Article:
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Walker’s budget: success or failure?: Two perspectives

Erik Dorn and Tyler Smith, Opinion Writers
March 27, 2013
Filed under Opinion, Top Stories

He Walks the Walk When It Comes Down to Tough Decisions

By: Eric Dorn

Gov. Scott Walker understands how to successfully and responsibly run a state.

With the release of his 2013-15 budget proposal for Wisconsin Feb. 20, he not only proved he’s the right man for the job, but the man Wisconsin desperately needs.

When Walker took office in 2011, he inherited a roughly $3 billion budget shortfall from his predecessor Jim Doyle, according to the Legislative Fiscal Bureau, a nonpartisan service agency of the Wisconsin Legislature. Walker attacked the problem by making deep cuts to education, local governments and other programs.

He forced public workers to pay more for health insurance and pension benefits, which, in my opinion, should have always been in place. It pretty much ended workers’ collective bargaining rights, which led to an unsuccessful attempt to recall him last year — thank God.

This is a hard concept for a lot of people to understand, but public workers aren’t entitled to something just because they have gotten accustomed to receiving it. If my budget shrunk because of some other unforeseen problem, I wouldn’t be entitled to golf every week because it’s what I’ve been accustomed to doing. I would give it up because I wouldn’t be able to afford it any longer. It works the same way with a government’s budget. When there’s no money to finance everything, cuts to entitlements or certain programs have to be made in order to restore balance.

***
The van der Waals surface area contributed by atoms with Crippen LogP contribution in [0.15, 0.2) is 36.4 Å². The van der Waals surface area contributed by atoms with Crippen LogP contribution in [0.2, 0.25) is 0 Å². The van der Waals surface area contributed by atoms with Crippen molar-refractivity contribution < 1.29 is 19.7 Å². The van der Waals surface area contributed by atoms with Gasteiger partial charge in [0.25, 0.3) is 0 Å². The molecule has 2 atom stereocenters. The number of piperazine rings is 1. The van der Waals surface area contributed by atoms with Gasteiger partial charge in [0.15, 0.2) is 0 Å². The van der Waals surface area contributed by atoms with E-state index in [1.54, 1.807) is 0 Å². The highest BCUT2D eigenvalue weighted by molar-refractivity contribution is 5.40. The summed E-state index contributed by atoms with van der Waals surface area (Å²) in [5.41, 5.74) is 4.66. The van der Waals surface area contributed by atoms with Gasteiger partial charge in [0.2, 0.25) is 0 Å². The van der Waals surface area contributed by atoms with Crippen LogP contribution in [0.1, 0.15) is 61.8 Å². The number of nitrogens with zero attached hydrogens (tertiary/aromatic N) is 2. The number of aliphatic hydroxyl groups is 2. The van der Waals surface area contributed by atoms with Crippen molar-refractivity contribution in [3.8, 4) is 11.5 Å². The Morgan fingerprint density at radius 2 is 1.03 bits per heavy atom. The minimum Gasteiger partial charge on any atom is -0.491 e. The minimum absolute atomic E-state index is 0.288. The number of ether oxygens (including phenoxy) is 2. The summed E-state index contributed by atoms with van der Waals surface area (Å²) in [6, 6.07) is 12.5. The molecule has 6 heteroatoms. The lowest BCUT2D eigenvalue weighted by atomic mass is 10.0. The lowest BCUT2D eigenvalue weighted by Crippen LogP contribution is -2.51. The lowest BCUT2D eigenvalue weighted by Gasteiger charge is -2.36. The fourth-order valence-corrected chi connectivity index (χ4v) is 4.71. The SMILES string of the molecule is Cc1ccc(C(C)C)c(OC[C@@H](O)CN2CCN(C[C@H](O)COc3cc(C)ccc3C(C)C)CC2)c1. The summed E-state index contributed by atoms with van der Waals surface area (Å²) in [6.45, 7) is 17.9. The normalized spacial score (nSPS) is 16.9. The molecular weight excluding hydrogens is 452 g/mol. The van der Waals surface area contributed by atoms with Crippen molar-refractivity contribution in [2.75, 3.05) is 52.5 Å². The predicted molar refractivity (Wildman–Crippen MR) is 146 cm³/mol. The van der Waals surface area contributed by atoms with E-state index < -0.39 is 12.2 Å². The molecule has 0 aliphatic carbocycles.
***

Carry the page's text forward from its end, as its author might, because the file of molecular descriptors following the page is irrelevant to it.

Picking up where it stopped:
This may come as a shock to some politicians, but balanced budgets are necessary for families, businesses and, yes, even the government. This is something Walker understands. He has made the hard, but necessary cuts in order to get the state back in black.

Now that Wisconsin will be seeing a surplus that’s estimated to grow to $484 million, according to the Legislative Fiscal Bureau, it makes it easier for Walker to follow through with the promises to cut income taxes while also increasing spending on K-12 schools. Walker’s newest proposal will provide UW System schools with at least $181 million in financial aid.

According to the bill, the Board of Regents of the UW System is directed to award grants to UW institutions to provide funding for economic development programs, programs that develop an educated and skilled workforce, and programs that improve affordability of postsecondary education for resident undergraduates.

During his speech Walker said he will be financing the state’s biggest areas of need with the available surplus.